A lot of the freedom that I have in my work (pursuing research in fly developmental biology, computational studies on bacterial gene regulation, and even my application of microelectronics for teaching purposes) comes from being a Royal Society University Research Fellow (URF). These fellowships give scientists between five and, under exceptional circumstances, ten years to build up a research programme, with a lot of flexibility when it comes to the nature of the work. In fact, URFs can even retrieve voluntary training in media communication, innovation and business, or policy making.
Two years ago the Royal Society has started a now biannual gathering of URFs. This year I was co-organiser of the event that saw eight keynote speakers from a wide range of topics from earth sciences to black holes to genome regulation. The echo of the conference is still visible under #urfcon14 on Twitter. Go check it out and contact any of the speakers if you find their work interesting!
We’ve had a successful 2013 and that apparently hasn’t gone unnoticed. This December alone, we’ve received more applications for summer projects than in all of lent. This is particularly true for the Amgen Scholarship, for which we have chosen a candidate, and Erasmus internships. Therefore, please, do not send any more applications until further notice. You will be ignored! For doctoral and postdoctoral scientists, please see our recommendations how to apply.
One of our most exciting stories that we’ve worked on for the past couple of months was Daphne Ezer’s project on physical constraints in bacterial promoter architecture. We analysed E. coli promoters and looked at the influence of TF affinity, TF concentration, and the relative location of TF binding sites (orientation, distance between) on gene expression, under special consideration of facilitated diffusion (the mode of TF translocation on and along the DNA, see our review). Our manuscript was accepted over the holidays, and if you’re really keen, you can get a preview on arXiv: Physical constraints determine the logic of bacterial promoter architectures.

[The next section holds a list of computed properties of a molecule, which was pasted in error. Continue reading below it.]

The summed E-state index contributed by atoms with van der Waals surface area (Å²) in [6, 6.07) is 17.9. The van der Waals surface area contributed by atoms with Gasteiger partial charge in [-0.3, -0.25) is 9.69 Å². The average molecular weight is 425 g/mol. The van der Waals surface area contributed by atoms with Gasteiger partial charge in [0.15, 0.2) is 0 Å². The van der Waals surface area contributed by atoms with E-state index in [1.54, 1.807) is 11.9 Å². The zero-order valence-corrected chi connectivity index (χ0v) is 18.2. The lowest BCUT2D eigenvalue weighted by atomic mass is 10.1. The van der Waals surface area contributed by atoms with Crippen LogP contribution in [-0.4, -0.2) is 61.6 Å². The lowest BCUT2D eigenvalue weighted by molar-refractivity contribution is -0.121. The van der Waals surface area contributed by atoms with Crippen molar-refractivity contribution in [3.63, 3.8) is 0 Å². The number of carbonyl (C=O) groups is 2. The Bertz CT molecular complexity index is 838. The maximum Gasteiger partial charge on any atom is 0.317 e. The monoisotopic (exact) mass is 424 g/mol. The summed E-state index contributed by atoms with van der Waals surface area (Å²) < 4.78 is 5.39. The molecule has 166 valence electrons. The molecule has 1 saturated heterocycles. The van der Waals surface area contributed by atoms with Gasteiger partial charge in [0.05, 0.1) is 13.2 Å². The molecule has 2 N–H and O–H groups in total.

Our manuscript “The Influence of Transcription Factor Competition on the Relationship between Occupancy and Affinity” has now been published in PLoS ONE. We summarised the main findings in a few other blog posts, and it’s not a long one, so why don’t you have a quick read of the abstract at PLoS. Just a quick note that I personally find the most striking figure of the manuscript is the comparison “SDO and ADO landscape for various cognate and non-cognate abundances”. That’s a really intuitive display for a genome gazer like myself. You’ve probably seen similar also in Mike Eisen’s paper “Quantitative models of the mechanisms that control genome-wide patterns of transcription factor binding during early Drosophila development.“. However, in contrast to their paper, we include the R code to generate the profiles in the Supplementary Material.
Our manuscript “The effects of transcription factor competition on gene regulation“ was just published in Frontiers in Systems Biology in the special issue on The origins of biological noise after a whooping 36 days between first submission and acceptance. We discuss the influence of TF abundance on the arrival time of TFs on their target sites as well as the time they stay bound to the DNA. There is an “emerging property” in cases where many molecules compete in some sort of molecular traffic jam on the DNA. This noise component may be a contributor to transcriptional noise, which we found pretty interesting.
There’s a bit of a prelude to this paper. We first published it on arXiv in late March, followed by an odyssey through a handful of journals. We were one inch close to not publishing the story at all, but encouragement from the community helped us to overcome the motivational low and push for publication elsewhere. Thank you!
Already a good few months ago we’ve secured support from Prime-XS, a EU-funded consortium that provides free access to state-of-the-art mass-spectroscopy infrastructure. While this grant pays for sample preparation and handling, instrument time and some basic initial analysis, a few of the questions that really interest us require the purchase of very expensive peptide standards. Thanks to some generous support from the Royal Society, we now have a few headaches less and shall soon commence with the quantitative part of our work. The Brunner group and the Functional Genomics Center at ETH Zurich are now fully engaged with this exciting project, which will hopefully shed some new light on the biology of transcription factor target finding!